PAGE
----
2. Justin Wilson and Darren O’Day Over…Anyone Else After Adam Ottavino Trade
The Yankees traded Adam Ottavino for both baseball reasons and tax purposes. The argument that his services were no longer worth his contract seemed warranted; after all, he fell out of Aaron Boone’s circle of trust in the 2019 postseason (deservedly so) and saw his ERA balloon in 2020 thanks to an ungodly choke job during New York’s worst stretch in years in Buffalo.
That game might’ve directly caused his exile, but the momentum had been building for quite a while. If a highly-paid reliever can’t be used during the season’s most important games, and if the team that employs him actually cares about salaries, then that team should probably find a way to clear his money.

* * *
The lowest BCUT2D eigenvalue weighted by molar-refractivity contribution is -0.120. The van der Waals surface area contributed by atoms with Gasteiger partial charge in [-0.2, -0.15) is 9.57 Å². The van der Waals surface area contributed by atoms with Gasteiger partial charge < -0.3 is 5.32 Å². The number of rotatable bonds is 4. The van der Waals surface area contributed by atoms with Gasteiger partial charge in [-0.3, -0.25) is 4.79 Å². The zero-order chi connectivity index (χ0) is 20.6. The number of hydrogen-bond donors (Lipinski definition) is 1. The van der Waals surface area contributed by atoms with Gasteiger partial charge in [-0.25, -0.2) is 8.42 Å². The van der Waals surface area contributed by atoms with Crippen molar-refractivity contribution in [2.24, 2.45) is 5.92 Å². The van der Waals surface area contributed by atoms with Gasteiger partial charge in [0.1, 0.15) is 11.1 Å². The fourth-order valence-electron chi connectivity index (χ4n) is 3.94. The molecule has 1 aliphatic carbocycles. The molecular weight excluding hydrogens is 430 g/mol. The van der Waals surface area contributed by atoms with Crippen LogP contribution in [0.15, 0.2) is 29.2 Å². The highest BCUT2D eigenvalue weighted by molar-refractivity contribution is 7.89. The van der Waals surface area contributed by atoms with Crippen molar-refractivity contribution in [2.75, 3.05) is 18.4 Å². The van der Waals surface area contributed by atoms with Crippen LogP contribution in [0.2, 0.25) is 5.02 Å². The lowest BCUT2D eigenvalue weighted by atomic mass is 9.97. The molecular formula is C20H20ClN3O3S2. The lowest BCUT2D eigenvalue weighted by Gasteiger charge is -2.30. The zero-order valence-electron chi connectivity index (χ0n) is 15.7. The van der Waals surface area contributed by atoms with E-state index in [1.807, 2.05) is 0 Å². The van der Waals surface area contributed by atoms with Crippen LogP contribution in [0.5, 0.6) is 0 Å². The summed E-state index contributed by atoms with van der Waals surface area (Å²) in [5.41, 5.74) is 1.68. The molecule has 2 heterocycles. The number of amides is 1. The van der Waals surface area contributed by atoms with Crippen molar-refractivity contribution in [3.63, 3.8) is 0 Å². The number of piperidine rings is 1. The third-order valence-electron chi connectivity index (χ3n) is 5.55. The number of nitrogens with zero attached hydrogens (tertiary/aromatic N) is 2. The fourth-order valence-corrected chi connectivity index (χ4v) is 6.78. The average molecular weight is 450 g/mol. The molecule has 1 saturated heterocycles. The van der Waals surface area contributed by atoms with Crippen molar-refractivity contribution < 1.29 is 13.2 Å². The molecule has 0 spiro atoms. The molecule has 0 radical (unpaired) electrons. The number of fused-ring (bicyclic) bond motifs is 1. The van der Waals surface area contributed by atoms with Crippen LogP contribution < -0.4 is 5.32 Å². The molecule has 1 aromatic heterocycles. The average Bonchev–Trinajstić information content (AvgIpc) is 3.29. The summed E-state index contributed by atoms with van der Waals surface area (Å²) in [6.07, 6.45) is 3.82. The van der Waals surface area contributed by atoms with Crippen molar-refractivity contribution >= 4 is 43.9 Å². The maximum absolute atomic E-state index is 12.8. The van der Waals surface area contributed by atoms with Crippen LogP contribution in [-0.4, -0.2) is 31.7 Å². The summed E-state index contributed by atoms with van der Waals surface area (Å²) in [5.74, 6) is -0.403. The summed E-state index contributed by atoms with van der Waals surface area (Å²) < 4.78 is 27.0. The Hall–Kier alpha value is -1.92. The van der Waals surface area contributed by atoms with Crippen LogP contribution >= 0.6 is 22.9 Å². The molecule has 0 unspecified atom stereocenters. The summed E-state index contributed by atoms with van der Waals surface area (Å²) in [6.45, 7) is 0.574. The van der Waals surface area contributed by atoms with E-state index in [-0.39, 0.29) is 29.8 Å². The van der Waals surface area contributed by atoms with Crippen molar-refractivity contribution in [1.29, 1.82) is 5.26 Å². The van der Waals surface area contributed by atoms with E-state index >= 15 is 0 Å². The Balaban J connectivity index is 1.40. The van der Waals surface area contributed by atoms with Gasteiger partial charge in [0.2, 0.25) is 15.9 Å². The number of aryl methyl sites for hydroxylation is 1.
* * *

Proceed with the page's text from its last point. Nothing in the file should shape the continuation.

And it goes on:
The Yanks thought so little of the Boston Red Sox that they tried to poison pill them with Ottavino, attaching a prospect to get Chaim Bloom to pay his salary in 2021. The Sox are contending for the AL East and beyond, though, and while Ottavino hasn’t always been crisp and fun to watch, he’s still got a 2.79 ERA.
After exiling that money, the Yankees tried to turn his contract into a two-for-one, essentially paying both Justin Wilson and Darren O’Day to approximate his innings. O’Day had a 3.00 ERA in nine innings before suffering a shoulder injury towards the end of April; he’s working his way back, but he’s not there yet.
Wilson? His blown save in Detroit stands out, but he was among the worst relievers in baseball in April and May, and reportedly battled hamstring tightness the entire time en route to posting a 6.08 ERA.
0-for-2 thus far. Who else could the Yankees have targeted at similar prices? Yusmeiro Petit, who can soak up tons of innings for $2.55 million and is 7-1 with a 3.40 ERA for the A’s. Kendall Graveman and his 1.25 ERA cost $1.25 million, ironically, in Seattle. Collin McHugh, also eating innings in Tampa, has whiffed 42 men in 29.1 innings pitched at a very low cost.
There were options. The Yankees picked the wrong ones.